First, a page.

May 17, 1769 – George Washington brought written resolutions before the Virginia House of Burgesses today that protested the taxation of American colonists despite the lack of American representatives in British Parliament.
Virginia’s royal governor, John Murray, retaliated by disbanding the Virginia House of Burgesses. But the Virginia delegates remained undeterred, and Maryland and South Carolina soon passed comparable measures.
As a result, Southern colonists proved that they were willing to defend Massachusetts. The true target of the British crackdown, which had placed new taxes on the colonists’ imports of paper, paint, lead, glass, and tea — products colonists were allowed to buy only from Great Britain.
Despite continued royal pressure on the colonies, colonists were not scared into silence, and in fact the pressure spurred a growing American identity that would play a crucial role in the fight for independence.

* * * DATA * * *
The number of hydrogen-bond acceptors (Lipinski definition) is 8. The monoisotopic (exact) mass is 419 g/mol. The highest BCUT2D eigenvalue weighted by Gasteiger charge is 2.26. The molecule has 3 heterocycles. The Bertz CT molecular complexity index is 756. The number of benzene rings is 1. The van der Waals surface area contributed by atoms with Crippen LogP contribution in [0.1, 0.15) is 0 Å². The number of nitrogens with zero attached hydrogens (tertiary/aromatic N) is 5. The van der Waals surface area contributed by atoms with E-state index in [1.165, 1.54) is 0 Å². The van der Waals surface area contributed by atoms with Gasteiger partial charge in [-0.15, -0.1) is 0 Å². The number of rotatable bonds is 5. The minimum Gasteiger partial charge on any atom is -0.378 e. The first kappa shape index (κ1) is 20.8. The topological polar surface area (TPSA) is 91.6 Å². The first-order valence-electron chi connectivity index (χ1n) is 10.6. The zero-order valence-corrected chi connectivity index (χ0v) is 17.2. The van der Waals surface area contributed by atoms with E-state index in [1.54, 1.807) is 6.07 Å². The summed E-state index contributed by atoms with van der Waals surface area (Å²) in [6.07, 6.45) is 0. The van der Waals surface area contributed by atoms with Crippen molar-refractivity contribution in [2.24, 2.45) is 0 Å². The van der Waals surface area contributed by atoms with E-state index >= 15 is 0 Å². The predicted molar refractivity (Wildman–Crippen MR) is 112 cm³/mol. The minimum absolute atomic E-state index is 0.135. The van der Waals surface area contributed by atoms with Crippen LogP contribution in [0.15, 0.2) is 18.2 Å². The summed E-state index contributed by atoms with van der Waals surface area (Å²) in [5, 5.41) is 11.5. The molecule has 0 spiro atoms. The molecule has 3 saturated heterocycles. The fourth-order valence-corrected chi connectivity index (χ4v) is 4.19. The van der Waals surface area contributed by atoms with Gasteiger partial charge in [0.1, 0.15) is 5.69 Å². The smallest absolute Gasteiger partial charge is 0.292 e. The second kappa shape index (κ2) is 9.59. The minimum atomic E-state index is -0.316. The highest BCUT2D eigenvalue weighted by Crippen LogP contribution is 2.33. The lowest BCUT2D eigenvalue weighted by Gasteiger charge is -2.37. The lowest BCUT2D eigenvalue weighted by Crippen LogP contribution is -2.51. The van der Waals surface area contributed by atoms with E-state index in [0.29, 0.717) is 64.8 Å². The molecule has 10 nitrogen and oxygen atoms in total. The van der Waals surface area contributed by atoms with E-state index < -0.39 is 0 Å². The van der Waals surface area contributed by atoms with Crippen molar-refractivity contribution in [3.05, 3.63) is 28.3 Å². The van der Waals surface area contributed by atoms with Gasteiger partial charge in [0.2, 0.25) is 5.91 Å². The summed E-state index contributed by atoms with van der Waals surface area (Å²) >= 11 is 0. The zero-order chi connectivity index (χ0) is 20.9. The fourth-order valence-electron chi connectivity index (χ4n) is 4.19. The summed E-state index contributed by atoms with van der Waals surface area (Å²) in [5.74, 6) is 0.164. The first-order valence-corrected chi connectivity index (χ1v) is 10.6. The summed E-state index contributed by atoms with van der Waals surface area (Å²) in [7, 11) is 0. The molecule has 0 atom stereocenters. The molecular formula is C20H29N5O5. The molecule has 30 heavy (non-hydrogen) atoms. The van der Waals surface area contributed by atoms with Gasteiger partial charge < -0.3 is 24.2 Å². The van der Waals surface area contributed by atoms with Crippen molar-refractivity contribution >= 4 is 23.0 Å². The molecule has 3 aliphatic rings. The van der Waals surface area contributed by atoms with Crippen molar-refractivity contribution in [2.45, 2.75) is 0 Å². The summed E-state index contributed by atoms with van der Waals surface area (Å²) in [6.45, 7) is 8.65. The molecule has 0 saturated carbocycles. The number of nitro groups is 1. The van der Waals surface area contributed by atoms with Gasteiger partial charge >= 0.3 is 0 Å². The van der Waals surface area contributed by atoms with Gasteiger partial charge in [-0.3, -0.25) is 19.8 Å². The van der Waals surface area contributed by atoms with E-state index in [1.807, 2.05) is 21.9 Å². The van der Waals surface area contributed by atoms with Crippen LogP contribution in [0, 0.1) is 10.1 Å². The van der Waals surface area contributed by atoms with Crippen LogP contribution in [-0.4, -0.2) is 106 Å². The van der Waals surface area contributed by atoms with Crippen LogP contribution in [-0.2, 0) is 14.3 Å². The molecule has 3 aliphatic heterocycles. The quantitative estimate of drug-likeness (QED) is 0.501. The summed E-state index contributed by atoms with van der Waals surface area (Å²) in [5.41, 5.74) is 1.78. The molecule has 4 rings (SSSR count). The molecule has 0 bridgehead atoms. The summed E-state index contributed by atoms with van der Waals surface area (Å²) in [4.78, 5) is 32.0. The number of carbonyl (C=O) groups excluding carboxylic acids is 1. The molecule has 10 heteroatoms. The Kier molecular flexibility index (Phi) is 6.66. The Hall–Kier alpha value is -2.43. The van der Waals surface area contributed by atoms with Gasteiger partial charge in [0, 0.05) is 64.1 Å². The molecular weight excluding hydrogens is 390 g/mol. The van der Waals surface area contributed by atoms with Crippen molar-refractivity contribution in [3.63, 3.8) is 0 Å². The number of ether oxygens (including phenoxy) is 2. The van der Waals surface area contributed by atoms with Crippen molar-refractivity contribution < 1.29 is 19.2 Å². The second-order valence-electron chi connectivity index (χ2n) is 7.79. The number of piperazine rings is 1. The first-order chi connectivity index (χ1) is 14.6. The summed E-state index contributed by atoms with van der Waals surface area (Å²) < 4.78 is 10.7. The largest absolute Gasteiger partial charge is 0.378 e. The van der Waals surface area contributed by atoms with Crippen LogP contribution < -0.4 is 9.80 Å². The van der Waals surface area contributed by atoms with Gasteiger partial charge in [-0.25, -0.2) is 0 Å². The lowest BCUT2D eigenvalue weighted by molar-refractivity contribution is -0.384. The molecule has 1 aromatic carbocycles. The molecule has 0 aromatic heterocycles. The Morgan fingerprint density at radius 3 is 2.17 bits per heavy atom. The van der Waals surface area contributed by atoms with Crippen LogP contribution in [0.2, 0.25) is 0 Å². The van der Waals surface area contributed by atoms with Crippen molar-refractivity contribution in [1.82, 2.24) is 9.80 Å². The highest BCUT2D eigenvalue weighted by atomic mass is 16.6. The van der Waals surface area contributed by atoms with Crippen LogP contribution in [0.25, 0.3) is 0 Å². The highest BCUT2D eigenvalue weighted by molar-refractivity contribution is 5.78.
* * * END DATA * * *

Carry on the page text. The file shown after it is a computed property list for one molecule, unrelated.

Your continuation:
Words of Wisdom for May 17, 2016
“Every diminution of the public burdens arising from taxation gives to individual enterprise increased power and furnishes to all the members of our happy confederacy new motives for patriotic affection and support.”
— Andrew Jackson (March 15, 1767 – June 8, 1845) was the 7th President of the United States (1829–37). As president, Jackson faced a threat of secession from South Carolina over the "Tariff of Abominations" which Congress had enacted under Adams. In contrast to several of his immediate successors, he denied the right of a state to secede from the union, or to nullify federal law.